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Just Keep Running

Pacific Standard President P. Steven Ainsley, a marathoner and former publisher of The Boston Globe, reflects on the resiliency of runners—and of the people of Boston.


Years ago I had a brief conversation with marathon great Frank Shorter. I have twice run the Boston Marathon, and I told Shorter I couldn’t conceive of running a marathon at his personal-best pace (almost an hour faster than my own). He quickly answered that he had enormous respect for people so committed to a goal that they would be out there running for more than three hours. Today’s horrific explosions occurred almost two hours after the elite male runners finished the race, just about when the last third of the roughly 35,000 entrants were coming across the finish line. These people, and their friends and family, are the ones upon whom the bombers intended to inflict the most damage.


Why Do We Hurt Each Other?


A Statistic From Today’s Bomb in Boston

All marathons are about people overcoming physical and emotional challenges and accomplishing a personal feat. Boston embodies this everyman goal more than most. Unlike any other marathon, entrants in the Boston Marathon must attain an age-group qualifying time to be eligible. This not only ensures the race is populated by runners of far better than average ability but that virtually every runner in the race has run at least one marathon. These are experienced runners with enormous appreciation for this race. You need only fly out of Logan Airport the day after the race to see it: Everywhere are people draped in Boston Marathon regalia. Sure, they look a little silly, but they deserve the immense pride that comes with having done something that most cannot.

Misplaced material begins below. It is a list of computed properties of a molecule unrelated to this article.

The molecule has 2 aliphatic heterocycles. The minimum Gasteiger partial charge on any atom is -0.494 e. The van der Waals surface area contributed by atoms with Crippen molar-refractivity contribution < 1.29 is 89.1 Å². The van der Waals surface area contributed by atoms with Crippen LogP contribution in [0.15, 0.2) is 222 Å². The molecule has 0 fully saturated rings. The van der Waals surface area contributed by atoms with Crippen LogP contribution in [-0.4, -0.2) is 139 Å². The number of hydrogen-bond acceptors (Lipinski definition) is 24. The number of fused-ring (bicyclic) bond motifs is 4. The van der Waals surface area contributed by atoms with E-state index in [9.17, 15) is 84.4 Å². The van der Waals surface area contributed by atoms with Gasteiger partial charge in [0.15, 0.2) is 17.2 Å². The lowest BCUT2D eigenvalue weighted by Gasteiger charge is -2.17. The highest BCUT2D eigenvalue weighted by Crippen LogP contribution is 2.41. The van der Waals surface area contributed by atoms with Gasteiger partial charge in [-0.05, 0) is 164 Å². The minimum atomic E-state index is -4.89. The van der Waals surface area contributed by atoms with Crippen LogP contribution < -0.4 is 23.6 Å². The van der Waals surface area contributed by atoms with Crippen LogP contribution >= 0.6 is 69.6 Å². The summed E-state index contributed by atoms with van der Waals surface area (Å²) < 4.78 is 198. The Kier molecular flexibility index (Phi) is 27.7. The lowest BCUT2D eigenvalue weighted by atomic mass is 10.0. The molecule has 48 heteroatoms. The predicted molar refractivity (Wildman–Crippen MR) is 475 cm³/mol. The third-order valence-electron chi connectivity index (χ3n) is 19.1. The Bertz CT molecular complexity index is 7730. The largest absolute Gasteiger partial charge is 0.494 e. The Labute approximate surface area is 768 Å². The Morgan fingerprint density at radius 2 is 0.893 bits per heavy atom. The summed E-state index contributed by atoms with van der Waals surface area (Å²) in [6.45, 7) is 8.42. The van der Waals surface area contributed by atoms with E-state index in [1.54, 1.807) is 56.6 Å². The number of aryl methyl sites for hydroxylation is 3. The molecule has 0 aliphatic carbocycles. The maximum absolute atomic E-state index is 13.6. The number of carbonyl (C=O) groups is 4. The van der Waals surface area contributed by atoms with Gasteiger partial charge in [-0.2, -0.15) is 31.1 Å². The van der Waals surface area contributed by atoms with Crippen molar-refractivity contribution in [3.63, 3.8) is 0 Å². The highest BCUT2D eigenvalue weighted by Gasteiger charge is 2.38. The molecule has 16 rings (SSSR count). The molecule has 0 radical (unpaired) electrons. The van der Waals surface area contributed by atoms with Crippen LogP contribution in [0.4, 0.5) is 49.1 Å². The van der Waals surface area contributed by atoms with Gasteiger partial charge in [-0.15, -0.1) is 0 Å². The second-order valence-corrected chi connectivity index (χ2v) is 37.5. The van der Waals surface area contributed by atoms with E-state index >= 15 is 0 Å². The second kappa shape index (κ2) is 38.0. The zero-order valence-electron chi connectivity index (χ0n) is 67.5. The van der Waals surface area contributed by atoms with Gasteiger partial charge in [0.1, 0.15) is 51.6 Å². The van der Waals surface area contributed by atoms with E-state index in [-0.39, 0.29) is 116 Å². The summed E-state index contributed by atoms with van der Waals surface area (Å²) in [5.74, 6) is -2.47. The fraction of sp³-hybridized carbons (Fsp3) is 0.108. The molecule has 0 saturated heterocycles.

In the years I lived in Boston and didn’t run, I cheered on thousands of runners at about the half-way point from my former home in Wellesley, Massachusetts, so today’s events hurt in surprising ways. That an eight-year-old boy was killed just steps away from what simply should have been a celebration of discipline and commitment makes the attacks that much harder to comprehend. These senseless, brutal acts raise a natural sense of outrage and violation—but I’m betting that as the story unfolds, this one takes on a different cast.

Marathoners—especially these marathoners—are a tough-minded, resilient, and, in my experience, caring lot. The same is true of the people of Boston. Already we are hearing of runners finishing the race and continuing to run to area hospitals to donate blood for the injured. Local websites are asking Bostonians to help house runners who are now unable to get to their hotels near the explosions, and the response appears to be overwhelming. Today, bankers, plumbers, soldiers, and journalists are marathoners first. This is worth celebrating.

As a runner and former Boston resident I do not believe today’s events could begin to diminish the power and spirit of the Boston Marathon. Those responsible have taken an event where, for a few hours, everyone is reveling in the near-spiritual sameness of a common goal—conquering a challenging 26.2 miles—and attempted to attach evil to it. They have failed.

As we have seen before, these horrific acts don’t break us, they strengthen us. I think in the coming days, we are going to witness that strength in ways we can’t yet imagine.